Sirloin and Portabella Stew Mmmmm

"Mmmmm, steak and mushrooms! I found this recipe online and adapted it to our family's tastes. One of the changes I made was doubling the amount of meat called for -- my hungry men demanded it. You could halve the meat, if you like, and go down to 1/3 cup flour. (If I have fresh herbs, I throw in what I have to taste, so feel free to fiddle a little.) Serve with fresh bread, a salad and a side of roasted potatoes for complete yum factor."
photo by dianegrapegrower photo by dianegrapegrower
photo by dianegrapegrower
photo by Bayhill photo by Bayhill
photo by Outta Here photo by Outta Here
photo by Outta Here photo by Outta Here
photo by windy_moon photo by windy_moon
Ready In:




  • Place steak in a large bowl and sprinkle with flour; turn to coat.
  • Heat oil in a large saucepan over medium-high heat.
  • Add the steak (reserving excess flour) and cook, stirring once or twice, until browned on most sides and still pink in the center, about 4 minutes.
  • Transfer steak to a plate and tent with foil to keep warm.
  • Add mushrooms, garlic, onions and tomatoes to the pan and cook, scraping up any browned bits, until the vegetables have released their juices, about 4 minutes.
  • Sprinkle the reserved flour over the vegetables; stir to coat.
  • Add green beans, broth, wine, thyme, salt and pepper; increase the heat to high and bring to a boil, stirring often.
  • Reduce heat to a simmer and cook, stirring often, until the broth has thickened, about 5 minutes.
  • Add the steak and any accumulated juices and cook, stirring often, until heated through, about 3 minutes.

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  1. Excellant recipe. Had alot of leftovers for the next night and we actually finished it. Normally, leftovers sit in the fridge and get dumped out a couple days later. Very easy to make and I think that the red wine gave the dish more zing.
  2. Delicious!! I love recipes that are not only quick and easy, but flavorful too. This stew is one of those recipes. I used 3 large mushrooms for 6 cups and canned tomatoes instead of fresh. My family loved this and gave it 2-thumbs up. Thank you for sharing this wonderful is definitely a keeper. I made this for PAC 2007.
  3. This was so good, and easy to do, even in the small motorhome kitchen. I served with mashed potatoes and buttered carrots, for a real old-fashioned comfort food dinner! Thanks for posting!
  4. Very tasty. In future, I think I might reduce the tomatos - DH commented that it tasted like swiss steak.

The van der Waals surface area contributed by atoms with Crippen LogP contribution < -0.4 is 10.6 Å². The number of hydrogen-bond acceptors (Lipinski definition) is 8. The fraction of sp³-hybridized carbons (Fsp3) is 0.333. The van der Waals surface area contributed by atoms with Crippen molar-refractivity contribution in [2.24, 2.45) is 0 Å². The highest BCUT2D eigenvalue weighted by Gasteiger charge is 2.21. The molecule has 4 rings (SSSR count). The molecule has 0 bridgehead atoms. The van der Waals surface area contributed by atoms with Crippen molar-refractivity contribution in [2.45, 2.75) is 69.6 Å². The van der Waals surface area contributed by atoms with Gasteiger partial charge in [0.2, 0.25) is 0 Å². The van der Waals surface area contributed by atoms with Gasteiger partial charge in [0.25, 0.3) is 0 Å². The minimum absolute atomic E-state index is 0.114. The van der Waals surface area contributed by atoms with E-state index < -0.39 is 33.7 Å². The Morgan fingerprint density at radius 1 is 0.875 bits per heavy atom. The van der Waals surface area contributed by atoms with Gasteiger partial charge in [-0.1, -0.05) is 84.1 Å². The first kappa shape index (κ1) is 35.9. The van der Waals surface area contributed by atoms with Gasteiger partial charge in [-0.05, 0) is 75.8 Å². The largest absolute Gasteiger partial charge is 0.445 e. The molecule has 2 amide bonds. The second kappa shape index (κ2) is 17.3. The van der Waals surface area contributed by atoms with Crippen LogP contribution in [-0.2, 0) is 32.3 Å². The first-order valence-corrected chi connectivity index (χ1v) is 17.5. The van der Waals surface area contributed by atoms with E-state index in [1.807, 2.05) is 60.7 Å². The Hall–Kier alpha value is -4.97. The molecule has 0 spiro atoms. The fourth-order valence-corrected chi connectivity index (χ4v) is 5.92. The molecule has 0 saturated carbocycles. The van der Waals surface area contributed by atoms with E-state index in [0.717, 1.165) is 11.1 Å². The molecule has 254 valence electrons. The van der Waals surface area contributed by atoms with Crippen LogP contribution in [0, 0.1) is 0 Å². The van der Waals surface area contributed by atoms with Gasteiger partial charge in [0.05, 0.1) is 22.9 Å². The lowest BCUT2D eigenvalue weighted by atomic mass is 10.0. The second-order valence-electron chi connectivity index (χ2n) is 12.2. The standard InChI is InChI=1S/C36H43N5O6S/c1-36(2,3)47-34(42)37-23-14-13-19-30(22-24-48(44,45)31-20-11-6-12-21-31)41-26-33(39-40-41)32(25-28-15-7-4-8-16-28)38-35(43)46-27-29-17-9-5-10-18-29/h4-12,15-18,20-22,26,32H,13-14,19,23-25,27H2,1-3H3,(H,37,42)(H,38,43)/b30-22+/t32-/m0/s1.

5. We thought this was great! I followed the recipe exactly. Definitely an easy to make and filling dinner!


Married to a handsome husband, Mom to two handsome teenage boys and one handsome poodle. Day job in marketing, I like to cook whenever I can grab time. (Working on making that more rather than less as it has been for quite awhile.) Husband is a trained restaurateur and usually my toughest critic (grumble). We recently redid our kitchen and I'm itching to exercise all of the fun new toys, including my first ever <I>new</i> stovetop/oven. (GE Profile Dual Fuel convection bay-beee!) <b>I enjoy both baking and cooking</b>, and am constrained only by time, not patience. Er, patience that is except when it comes to pie crusts or anything that must be <i>rolled</i>. I simply despise rolling dough, won't do it, won't won't won't, so there! Generally, I look for recipes with fewer rather than more ingredients, but there's almost nothing I won't try (that doesn't need to be rolled!). Raised by a Southern mother, recipes from my youth appeal to me..but then so does Thai and Greek and (fill in cuisine here) as well. I'm also influenced by Jewish cooking (long story), so you can find a nice noodle kugel next to my black eyed peas prepared with ham. <i>Enjoying</i> this site and the energy of the community here immensely! <b>I like reviewing and photographing your recipes</b>, and am especially thrilled when I find an unreviewed or unphotographed gem that I can contribute to. I'm terribly new at this whole food photography thing, so most times my pictures fall in the "better than nothing" category, but I'm learning. Special thanks to my new friends in the food photography forum on the Zaar message board. --------------------------- <b>Rating recipes</b>, that can be a little tricky, can't it? I don't want to spend a lot of space on the topic, but maybe I rated your recipe and you'd like to know. Basically, I'm trying to use five stars for an exceptional "best of breed" kind of rating. Four stars is my "this was really good and pretty darn easy, too". Three stars, "we didn't care for this but I can see how someone else might". Anything lower than three stars, I haven't run into that yet. This is due in part, of course, to how wonderful Zaarites are...and due a bit to how I pick recipes to make. I look for well written instructions, a list of ingredients that my family already likes, and ingredients that are easily obtained without substitutions. Oh, and I <i>follow instructions</i>, that helps. Nothing is sillier than seeing a low rating on an otherwise fine recipe, where the reviewer then proceeds to go on about everything he or she changed, and then dismay at the final outcome...tres silly, don't you think? <b>Zmail me</b> for any reason, really. I've gotten to know some truly cool folks on Zaar already, and (assuming you are truly cool), I'd like to hear from you, too.
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